Visiting Kagoshima? Here Are 4 Activities You Should Try While You’re There!

  • The prefecture of Kagoshima, located in the far south of Kyushu, may not be the most well-known tourist destination in Japan but it certainly has a lot to offer visitors. Famous for its production of sweet potatoes, shochu, and green tea, Kagoshima is a friendly and welcoming place far removed from the hustle and bustle of bigger cities like Tokyo and Osaka. So if you’re going to be in the area, here are four excursions you’re definitely going to want to try!

    1. Visit Sakurajima

    Author’s photo

    A trip to Kagoshima’s most iconic landmark, the active volcano, Sakurajima, is a must on any visitor’s checklist. Erupting over 800 times a year, it spreads characteristic black ash across the city and provides a dramatic backdrop across the bay.

    For just 160 yen, you can take a 15-minute ferry over to the island and get a close-up look at the peaks from one of the observation points. There is an exclusion zone around the craters for safety, but you can still enjoy great views of both the volcano and Kagoshima City from here.

    There’s also a beautiful hike of about three kilometers along the Nagisa Lava Trail, with a free 100-meter-long foot bath available at one end to soak your feet in afterwards.

    The Sakurajima Island View Tour Bus runs in a loop around the main tourist attractions on the island, but visitors may find it preferable to hire a car and see things at their own pace.

    Sakurajima Website

    2. Find some inner peace at Sengan-en

    This beautiful landscape garden is located along the coast just north of the city center. It has its own bus stop for easy access, or you can take a tram to the end of the line and walk for about 30 minutes to the entrance.

    Once inside, guests can wander past a bamboo grove, stroll across bridges over ponds filled with koi fish, and admire the expertly-cared-for foliage. There’s also a special shrine dedicated to cats where you can hang up an adorable wooden plaque with wishes for your cat!

    A hiking trail runs from the back of the garden up to two separate observation points higher up the hillside, which both provide spectacular views of Sakurajima and Kagoshima Bay. The route is very straightforward and only takes about 20 minutes, so it is suitable even for absolute beginners.

    If you buy the more expensive entrance ticket, you also get a guided tour of the Iso Residence in the center of the garden, where the Shimazu family who constructed the garden lived. The price includes a tea ceremony at the end of the tour. There is also a museum on site for those visitors who want to learn more about the history of the garden and the Shimazu family.

    Sengan-en Website

    3. Climb Mt. Kaimon

    Author’s photo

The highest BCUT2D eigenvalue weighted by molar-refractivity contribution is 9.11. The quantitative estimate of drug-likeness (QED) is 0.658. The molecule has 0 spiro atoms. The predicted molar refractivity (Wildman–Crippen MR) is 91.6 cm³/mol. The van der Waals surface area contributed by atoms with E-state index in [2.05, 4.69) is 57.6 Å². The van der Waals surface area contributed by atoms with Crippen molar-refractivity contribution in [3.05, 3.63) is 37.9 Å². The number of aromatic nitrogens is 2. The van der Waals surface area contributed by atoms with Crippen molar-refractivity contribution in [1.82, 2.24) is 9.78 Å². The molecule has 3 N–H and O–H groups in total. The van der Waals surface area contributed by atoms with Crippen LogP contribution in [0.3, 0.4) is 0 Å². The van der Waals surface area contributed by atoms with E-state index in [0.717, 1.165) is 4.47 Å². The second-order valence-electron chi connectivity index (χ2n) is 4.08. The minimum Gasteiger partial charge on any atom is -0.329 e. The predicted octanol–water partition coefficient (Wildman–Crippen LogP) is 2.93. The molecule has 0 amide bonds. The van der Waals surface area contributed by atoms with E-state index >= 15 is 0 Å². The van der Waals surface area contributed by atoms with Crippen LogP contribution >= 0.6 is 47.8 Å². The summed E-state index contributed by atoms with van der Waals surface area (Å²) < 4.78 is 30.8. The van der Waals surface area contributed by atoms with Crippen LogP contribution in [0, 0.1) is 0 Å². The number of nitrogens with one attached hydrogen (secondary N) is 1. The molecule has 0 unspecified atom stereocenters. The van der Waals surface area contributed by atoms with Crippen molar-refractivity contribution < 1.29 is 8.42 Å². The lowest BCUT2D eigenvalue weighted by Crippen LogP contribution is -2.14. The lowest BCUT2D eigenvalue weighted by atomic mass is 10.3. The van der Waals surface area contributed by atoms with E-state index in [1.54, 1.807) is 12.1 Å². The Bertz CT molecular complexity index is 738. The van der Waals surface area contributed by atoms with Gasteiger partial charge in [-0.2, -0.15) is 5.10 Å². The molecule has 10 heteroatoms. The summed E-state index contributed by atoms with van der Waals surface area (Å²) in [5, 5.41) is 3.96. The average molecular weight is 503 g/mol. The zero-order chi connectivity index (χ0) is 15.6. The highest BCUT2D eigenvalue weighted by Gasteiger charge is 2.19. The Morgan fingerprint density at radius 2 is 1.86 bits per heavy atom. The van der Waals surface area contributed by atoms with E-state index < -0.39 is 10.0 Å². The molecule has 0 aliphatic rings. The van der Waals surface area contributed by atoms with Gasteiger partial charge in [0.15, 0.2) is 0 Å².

If you’re a keen hiker, you’ll absolutely love Mt. Kaimon. Known as “Satsuma Fuji” for its resemblance to Mt. Fuji, this dormant volcano stands at 924 meters and offers a unique trail to the top with no switchbacks or boring paved sections. The route involves climbing over exposed tree roots and scrambling over rocks, but the path is well marked and there are ropes, ladders, and steps in place to help you reach the summit.

    The climb can be a bit tough in places, particularly if the weather is wet, so take your time and make use of the rest areas. It’s also advisable to bring plenty of food and water, as there are no water sources on the route (although there are a couple of vending machines at the campsite at the foot of the mountain). The view that awaits you is well worth the effort, and on clear days, you can see all the way to Yakushima and other nearby islands.

    One thing to bear in mind is that getting to Mt. Kaimon can be a bit of a mission. There are only a few trains per day that stop at the nearest station (Kaimon) so you will need to plan your schedule in advance. Of course, taking a taxi to/from a bigger station in the area is also an option.

    Mt. Kaimon Website

    4. Relax in a sand onsen

    Author’s photo

    Looking for something unique to do whilst in Kagoshima? Then you have to try out a sand onsen! The town of Ibusuki, a 1,000-yen train ride south of Kagoshima, is one of the most famous places where you can experience a sand bath. We visited the SARAKU Sand Bath Hall, which is about one kilometer from Ibusuki Station and offers clean and professional facilities.

    When you arrive, you are given a yukata to change into and a small towel to go around your head when you are lying in the sand. Free lockers are available for your belongings, but if you take a phone or camera down to the beach with you, the staff are more than happy to take a photo for you as a free memento.

    After changing, head out to the beach and the staff will indicate where you should lie down. They then systematically cover you in sand! I’ll admit it’s a bit disconcerting to hear people shoveling sand so close to your head, and you might feel as if you’re being buried alive at first, but this is one of the most relaxing experiences I’ve had in Japan!

    The sand is naturally heated by the volcanic steam below so it feels really warm, and the weight of the sand on top of your body is surprisingly comfortable. It’s also meant to be really good for your skin, which is always a plus! After 10 to 20 minutes, you free yourself from the sand cocoon (carefully – you may feel lightheaded), rinse off, and relax once more in the traditional onsen inside.

    SARAKU Sand Bath Hall Website

    These four activities are a great start to planning your Kagoshima trip. And with other notable towns like Kirishima, Kumamoto, and Yakushima Island nearby, you’re sure to have a fantastic time!

    Kagoshima Official Tourism Website

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